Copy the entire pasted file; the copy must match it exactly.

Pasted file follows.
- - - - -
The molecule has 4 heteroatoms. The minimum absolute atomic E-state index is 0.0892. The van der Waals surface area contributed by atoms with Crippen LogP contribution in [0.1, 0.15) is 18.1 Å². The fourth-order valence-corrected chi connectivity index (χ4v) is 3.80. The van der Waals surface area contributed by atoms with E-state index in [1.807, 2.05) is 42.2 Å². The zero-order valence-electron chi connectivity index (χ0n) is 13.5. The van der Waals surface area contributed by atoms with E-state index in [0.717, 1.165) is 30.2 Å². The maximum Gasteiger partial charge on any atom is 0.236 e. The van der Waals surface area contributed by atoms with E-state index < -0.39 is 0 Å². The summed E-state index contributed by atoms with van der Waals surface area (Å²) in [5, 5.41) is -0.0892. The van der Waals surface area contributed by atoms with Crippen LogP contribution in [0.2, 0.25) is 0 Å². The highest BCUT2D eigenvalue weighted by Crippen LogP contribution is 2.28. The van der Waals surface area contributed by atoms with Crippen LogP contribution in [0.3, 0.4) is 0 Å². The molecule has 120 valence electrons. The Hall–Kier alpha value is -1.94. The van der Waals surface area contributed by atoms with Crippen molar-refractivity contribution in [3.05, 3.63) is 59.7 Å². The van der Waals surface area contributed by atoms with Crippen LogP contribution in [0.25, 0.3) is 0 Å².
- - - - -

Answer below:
The molecule has 4 heteroatoms. The minimum absolute atomic E-state index is 0.0892. The van der Waals surface area contributed by atoms with Crippen LogP contribution in [0.1, 0.15) is 18.1 Å². The fourth-order valence-corrected chi connectivity index (χ4v) is 3.80. The van der Waals surface area contributed by atoms with E-state index in [1.807, 2.05) is 42.2 Å². The zero-order valence-electron chi connectivity index (χ0n) is 13.5. The van der Waals surface area contributed by atoms with E-state index in [0.717, 1.165) is 30.2 Å². The maximum Gasteiger partial charge on any atom is 0.236 e. The van der Waals surface area contributed by atoms with E-state index < -0.39 is 0 Å². The summed E-state index contributed by atoms with van der Waals surface area (Å²) in [5, 5.41) is -0.0892. The van der Waals surface area contributed by atoms with Crippen LogP contribution in [0.2, 0.25) is 0 Å². The highest BCUT2D eigenvalue weighted by Crippen LogP contribution is 2.28. The van der Waals surface area contributed by atoms with Crippen LogP contribution in [0.3, 0.4) is 0 Å². The molecule has 120 valence electrons. The Hall–Kier alpha value is -1.94. The van der Waals surface area contributed by atoms with Crippen molar-refractivity contribution in [3.05, 3.63) is 59.7 Å². The van der Waals surface area contributed by atoms with Crippen LogP contribution in [0.25, 0.3) is 0 Å².